It’s no secret that Netflix’s The Crown has caused controversy since its first release in 2016 - but with the release of series 5 on the 9th November, especially considering it was set in the 1990s - a decade full of controversy and drama for the royal family, suddenly interest has peaked again.
Admittedly, I was rather late to the scene when it came to this show - I’d tried to watch it when it came out, but it really wasn’t my cup of tea. However, earlier this year, after having gained an interest in history, my mother and I sat down to watch series 1-4 together.
We absolutely loved the first four series, as period drama fans and as keen historians, especially considering the star-studded cast - and their performances did not disappoint. So, of course, after being stuck on what new show to start together for a while, the release of series 5 excited us.
The cast itself did not disappoint: Imelda Staunton is an absolutely amazing actress, Dominic West did a brilliant job capturing the speech patterns and emotions of the (then) Prince of Wales, and every single actor’s range of emotion is shown clearly with the assistance of many tense scenes.
The music, as always with The Crown, is outstanding. This is one of the shows where you absolutely cannot skip the intro, as it’s absolutely beautiful to listen to (not to mention the stunning visuals).
The show itself, though, I found a little disappointing. We were often bored during the first half, more interested in our phones than the events taking place on screen. The drama had picked up by about episode 5 onwards, most of it focusing on the dissolution of the marriage between Charles and Diana. This had a few inaccuracies, however (according to my mother, who remembers watching the Panorama interview and the fallout afterwards), and therefore confused us.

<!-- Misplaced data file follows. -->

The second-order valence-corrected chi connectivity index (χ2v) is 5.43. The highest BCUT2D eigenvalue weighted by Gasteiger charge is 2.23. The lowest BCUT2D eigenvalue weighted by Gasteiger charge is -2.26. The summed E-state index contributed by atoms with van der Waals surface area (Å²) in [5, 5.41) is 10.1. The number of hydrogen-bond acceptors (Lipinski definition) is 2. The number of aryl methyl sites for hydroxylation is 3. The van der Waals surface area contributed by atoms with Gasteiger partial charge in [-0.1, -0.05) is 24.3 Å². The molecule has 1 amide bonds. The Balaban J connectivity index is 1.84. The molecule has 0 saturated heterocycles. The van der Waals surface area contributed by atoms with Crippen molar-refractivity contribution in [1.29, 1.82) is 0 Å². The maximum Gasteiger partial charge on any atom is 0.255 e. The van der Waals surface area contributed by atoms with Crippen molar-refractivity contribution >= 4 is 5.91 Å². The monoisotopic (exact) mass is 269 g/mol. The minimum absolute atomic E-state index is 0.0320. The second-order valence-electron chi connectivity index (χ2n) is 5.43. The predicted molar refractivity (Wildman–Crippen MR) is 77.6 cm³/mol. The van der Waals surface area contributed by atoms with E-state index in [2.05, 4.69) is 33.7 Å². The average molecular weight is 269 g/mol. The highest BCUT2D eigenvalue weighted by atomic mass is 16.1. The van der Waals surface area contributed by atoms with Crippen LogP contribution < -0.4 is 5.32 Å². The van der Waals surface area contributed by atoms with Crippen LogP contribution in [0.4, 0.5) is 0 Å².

Throughout the series the Senior Royals, especially the older ones, come across as out of touch and entitled (especially when discussing the future of the royal yacht, HMY Britannia) and their conversations just aren’t as interesting as they had been before. Diana is severely lacking in character, the show ending in July 1997 and there being absolutely no mention of her incredibly important charity work.
A particular favourite episode of mine is episode 4, Annus Horribilis, in which Princess Margaret reunites with her ex-fiance, Peter Townsend. The story between the two is communicated sensitively and emotionally, and becomes a real highlight, despite Princess Margaret not having much of a role in this series.
The Crown will always be controversial for many reasons, but all in all it is worth watching. While series 5 was a bit of a letdown, it told a story that is still being talked about thirty years later, one that is difficult to do justice, and deserves credit for it.